On the Florida and Georgia line, you’ll find the Okefenokee National Wildlife Refuge. At over 400,000 acres of diverse animal life, terrain, and waterways, it makes for one of the more unique landmarks in the National Wildlife Refuge System.
This area, often commonly called the Okefenokee Swap is considered to be one of the “Seven Natural Wonders of Georgia.”
That’s right; it turns out a swamp is a pretty happening place to be.
In this post, we’re going to share with you why the Okefenokee National Wildlife Refuge is a must-see spot on any trip through Southern Georgia.
After all, almost half a million people visit each year so they can’t be wrong!
A Little History
The Okefenokee Swamp has been a meeting spot and hunting ground for people for centuries. When European settlers arrived in the area, the Native American population had already been living in and around the swamp for thousands of years!
As for the swamp itself, it’s a peat-filled shallow. Thousands of years ago, it’s estimated this area was part of the ocean floor. Then, over time, dunes were built up around it. That’s why the bog is so unique.
Today, this area is a thriving freshwater ecosystem. The Okefenokee National Wildlife Refuge is made up of a variety of wetlands, lakes, islands, and cypress forests.
Things to Do
There are plenty of things to do and see at the Okefenokee Swamp, here are just a few:
Of course, this is the fun stuff. Pick a spot to observe for a few minutes quietly, and you’ll likely see dozens of different birds, river otters, foxes, and even alligators. This area is especially well known for the huge variety of amphibian that call this area home. Keep your eyes peeled for frogs, newts, and salamanders.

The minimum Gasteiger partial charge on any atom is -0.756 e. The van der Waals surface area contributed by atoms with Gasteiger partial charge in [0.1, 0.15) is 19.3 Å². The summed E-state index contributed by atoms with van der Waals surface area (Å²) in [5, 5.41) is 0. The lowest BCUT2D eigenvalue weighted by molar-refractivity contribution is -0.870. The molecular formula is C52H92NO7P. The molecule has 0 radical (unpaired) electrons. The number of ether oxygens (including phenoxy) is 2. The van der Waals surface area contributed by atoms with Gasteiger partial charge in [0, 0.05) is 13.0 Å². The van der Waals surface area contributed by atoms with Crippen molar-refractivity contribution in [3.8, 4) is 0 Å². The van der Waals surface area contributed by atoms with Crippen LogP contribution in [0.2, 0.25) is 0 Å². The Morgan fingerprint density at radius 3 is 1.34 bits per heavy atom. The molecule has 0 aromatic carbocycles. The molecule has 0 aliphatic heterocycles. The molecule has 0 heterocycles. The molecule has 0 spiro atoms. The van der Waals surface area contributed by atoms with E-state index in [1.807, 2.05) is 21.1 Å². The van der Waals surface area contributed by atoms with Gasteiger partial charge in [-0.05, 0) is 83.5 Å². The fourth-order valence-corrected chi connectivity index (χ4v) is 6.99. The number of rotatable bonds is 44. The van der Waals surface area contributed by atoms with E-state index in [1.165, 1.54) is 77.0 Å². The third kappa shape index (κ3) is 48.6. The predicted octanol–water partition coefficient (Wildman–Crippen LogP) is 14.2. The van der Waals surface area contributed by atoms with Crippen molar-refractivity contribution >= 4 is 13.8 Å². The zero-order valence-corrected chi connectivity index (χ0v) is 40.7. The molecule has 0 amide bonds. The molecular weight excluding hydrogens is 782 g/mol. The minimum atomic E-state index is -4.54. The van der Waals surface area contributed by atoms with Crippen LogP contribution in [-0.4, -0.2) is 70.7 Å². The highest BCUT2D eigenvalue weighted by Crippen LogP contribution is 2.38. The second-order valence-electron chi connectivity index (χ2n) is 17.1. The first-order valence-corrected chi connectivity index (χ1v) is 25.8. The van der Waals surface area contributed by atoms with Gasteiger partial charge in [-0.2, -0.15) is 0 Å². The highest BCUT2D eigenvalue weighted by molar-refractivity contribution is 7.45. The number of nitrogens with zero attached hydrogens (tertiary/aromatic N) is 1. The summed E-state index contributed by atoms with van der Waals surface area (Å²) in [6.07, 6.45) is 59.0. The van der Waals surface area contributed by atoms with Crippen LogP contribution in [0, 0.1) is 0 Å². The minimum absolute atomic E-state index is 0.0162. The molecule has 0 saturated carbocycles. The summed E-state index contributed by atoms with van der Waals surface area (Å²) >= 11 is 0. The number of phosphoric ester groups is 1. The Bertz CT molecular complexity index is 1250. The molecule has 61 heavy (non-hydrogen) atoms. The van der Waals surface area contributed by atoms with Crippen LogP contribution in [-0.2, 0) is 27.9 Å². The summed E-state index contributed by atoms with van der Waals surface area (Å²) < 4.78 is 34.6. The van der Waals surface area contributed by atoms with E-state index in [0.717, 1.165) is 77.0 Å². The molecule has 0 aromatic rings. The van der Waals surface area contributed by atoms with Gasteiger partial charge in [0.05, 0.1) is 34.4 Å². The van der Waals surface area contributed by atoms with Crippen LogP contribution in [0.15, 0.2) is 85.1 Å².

The most popular historic site inside the refuge is the Chesser homestead. In the 1850s a pioneering family called the Chesser’s decided to stake their claim to an island inside the swamp and build a homestead there. They lived on the island for 100 years and are still involved in the care and maintenance of it today.
Feeling brave enough to explore a bit further out into the Okefenokee? Then you’re going to want to check out the canoe tours. You can check out the swamp during the day, or grab a permit and go on an overnight paddling adventure.
Fishing and Hunting
Fishing and hunting are also allowed at the refuge. There are three hunting areas for permitted small game hunters to roam. And anglers can fish year-round at many of the prime spots (just be sure to watch out for gators!).
Although the refuge is technically in both Florida and Georgia, the main base of operations is out of Folkston, Georgia. However, it’s still relatively easy to access, since the entrance to the Okefenokee is right off Georgia’s highway 23.